Yes, that's the point. Even if, let's say, you break up with her, her records are intact. I don't think it will be forgotten.

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Postby harry_potter » Thu, 26 Jul 2012 5:57 pm

As far as I know the UK does not legally recognise common-law marriage.


I think that's correct from what I have read. However, Wikipedia states: The term "common law marriage" has been used in England and Wales since the 1960s to refer to unmarried, cohabiting heterosexual relationships. However, this is merely a social usage.

We have been cohabiting, but according to what's been stated on this thread, we haven't been strictly legally cohabiting, so I guess I'd be stupid to try to pursue this option :(

Does my SPR not play any role in this? I really don't see the value in SPR, as far as I can see it has no value over the EP that I was on. I still feel like a foreigner with no rights. The reason I got my SPR was to make a statement that I want to feel less like a foreigner. Slightly off topic, and I'm not "getting my pants in a mess" or whatever that other poster said.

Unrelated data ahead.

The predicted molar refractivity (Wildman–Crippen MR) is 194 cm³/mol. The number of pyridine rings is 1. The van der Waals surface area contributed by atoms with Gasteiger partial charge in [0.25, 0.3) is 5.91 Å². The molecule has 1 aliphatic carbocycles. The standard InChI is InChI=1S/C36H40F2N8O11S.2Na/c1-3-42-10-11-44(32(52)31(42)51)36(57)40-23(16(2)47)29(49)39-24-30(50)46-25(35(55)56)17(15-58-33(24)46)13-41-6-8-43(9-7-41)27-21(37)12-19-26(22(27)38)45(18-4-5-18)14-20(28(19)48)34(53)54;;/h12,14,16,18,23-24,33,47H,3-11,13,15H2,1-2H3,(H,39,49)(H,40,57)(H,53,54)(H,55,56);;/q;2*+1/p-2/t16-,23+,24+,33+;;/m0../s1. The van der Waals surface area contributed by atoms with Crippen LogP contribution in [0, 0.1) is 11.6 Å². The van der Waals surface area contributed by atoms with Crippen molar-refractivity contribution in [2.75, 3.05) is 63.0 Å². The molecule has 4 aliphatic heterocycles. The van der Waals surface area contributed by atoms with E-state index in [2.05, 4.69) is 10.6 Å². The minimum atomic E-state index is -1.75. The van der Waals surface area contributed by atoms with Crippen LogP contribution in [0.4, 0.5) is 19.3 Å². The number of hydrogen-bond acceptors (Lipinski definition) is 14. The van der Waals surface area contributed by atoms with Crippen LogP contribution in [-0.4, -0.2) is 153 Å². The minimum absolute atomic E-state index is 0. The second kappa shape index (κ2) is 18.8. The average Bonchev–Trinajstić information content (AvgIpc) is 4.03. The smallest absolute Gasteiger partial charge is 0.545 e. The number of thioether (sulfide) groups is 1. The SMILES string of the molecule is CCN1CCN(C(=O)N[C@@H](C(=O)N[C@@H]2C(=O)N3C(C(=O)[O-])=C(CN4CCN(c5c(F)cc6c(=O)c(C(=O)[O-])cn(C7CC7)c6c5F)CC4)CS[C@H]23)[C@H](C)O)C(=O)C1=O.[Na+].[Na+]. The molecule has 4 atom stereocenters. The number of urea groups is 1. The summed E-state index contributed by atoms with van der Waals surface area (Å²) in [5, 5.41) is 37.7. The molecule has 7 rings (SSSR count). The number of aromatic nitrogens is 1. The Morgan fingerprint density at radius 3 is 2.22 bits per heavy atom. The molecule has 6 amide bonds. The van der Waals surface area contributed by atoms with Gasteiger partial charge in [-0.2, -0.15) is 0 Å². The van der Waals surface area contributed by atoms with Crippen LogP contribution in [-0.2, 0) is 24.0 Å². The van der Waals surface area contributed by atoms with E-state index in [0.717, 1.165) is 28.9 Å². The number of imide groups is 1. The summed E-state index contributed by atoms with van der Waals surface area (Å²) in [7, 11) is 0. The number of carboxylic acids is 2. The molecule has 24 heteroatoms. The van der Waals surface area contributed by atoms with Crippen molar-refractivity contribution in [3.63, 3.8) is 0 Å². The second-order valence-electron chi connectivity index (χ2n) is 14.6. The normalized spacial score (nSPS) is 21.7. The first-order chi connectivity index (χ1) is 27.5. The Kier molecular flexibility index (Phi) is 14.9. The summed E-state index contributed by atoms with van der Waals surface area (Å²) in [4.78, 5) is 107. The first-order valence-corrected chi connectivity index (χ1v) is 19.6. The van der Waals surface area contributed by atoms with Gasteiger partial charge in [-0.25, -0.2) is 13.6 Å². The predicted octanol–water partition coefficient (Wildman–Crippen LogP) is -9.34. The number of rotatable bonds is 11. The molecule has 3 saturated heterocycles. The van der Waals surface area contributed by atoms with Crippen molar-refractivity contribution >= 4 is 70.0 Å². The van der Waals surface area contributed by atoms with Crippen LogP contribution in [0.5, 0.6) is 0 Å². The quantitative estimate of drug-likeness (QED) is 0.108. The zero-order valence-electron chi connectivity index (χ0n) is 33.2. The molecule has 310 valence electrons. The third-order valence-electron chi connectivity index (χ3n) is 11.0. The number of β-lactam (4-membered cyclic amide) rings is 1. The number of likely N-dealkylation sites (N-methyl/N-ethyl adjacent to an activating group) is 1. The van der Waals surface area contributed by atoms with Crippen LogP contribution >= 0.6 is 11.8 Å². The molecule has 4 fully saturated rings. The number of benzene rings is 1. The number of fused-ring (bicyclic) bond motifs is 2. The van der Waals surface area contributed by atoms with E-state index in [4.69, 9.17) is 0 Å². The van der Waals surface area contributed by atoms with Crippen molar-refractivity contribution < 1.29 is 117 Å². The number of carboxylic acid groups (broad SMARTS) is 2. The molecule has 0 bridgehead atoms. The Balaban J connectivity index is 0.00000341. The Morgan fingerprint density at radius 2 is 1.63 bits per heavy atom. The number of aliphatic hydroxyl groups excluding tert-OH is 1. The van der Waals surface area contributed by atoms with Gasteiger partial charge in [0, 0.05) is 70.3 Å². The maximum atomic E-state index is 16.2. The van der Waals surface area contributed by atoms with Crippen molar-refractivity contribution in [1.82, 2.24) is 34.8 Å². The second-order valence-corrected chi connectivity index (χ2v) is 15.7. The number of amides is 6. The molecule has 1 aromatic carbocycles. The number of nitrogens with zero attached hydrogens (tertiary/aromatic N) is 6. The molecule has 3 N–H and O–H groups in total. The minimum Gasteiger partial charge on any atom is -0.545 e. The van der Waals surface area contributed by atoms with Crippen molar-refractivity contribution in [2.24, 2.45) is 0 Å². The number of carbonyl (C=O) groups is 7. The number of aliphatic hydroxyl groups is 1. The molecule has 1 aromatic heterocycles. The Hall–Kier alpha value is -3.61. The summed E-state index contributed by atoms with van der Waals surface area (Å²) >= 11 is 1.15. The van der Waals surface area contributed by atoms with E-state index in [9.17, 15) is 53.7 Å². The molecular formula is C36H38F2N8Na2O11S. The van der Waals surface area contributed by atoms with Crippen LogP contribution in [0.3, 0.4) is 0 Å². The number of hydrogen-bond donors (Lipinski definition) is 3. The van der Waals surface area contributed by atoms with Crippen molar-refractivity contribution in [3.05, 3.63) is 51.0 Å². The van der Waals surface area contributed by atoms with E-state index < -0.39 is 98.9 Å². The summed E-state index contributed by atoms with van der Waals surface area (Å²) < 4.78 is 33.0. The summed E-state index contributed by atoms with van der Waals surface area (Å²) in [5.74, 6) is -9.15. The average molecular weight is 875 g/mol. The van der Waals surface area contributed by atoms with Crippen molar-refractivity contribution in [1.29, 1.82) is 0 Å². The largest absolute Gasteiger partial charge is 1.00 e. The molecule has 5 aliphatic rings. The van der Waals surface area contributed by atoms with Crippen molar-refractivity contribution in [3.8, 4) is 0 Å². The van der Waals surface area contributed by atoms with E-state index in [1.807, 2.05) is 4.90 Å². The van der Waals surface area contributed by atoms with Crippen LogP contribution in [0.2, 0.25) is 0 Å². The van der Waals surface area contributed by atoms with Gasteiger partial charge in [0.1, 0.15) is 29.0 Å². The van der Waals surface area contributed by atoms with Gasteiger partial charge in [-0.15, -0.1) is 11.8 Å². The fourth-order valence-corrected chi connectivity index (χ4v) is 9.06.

Thanks for all the advice. This forum is really good.

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Postby sundaymorningstaple » Thu, 26 Jul 2012 8:10 pm

Even if your were a Singaporean, you would have exactly the same problem with your gf. You are not the one with the problem. She is. As such, because there is absolutely NO legal relationship existing before you arrived in Singapore, she will be looked at as a working girl or even now, as a marriage of convenience. This is not to make it hard on you. Quite the contrary, it's to ensure that you don't let the exotic taco confuse your mind and make a serious mistake while in Singapore.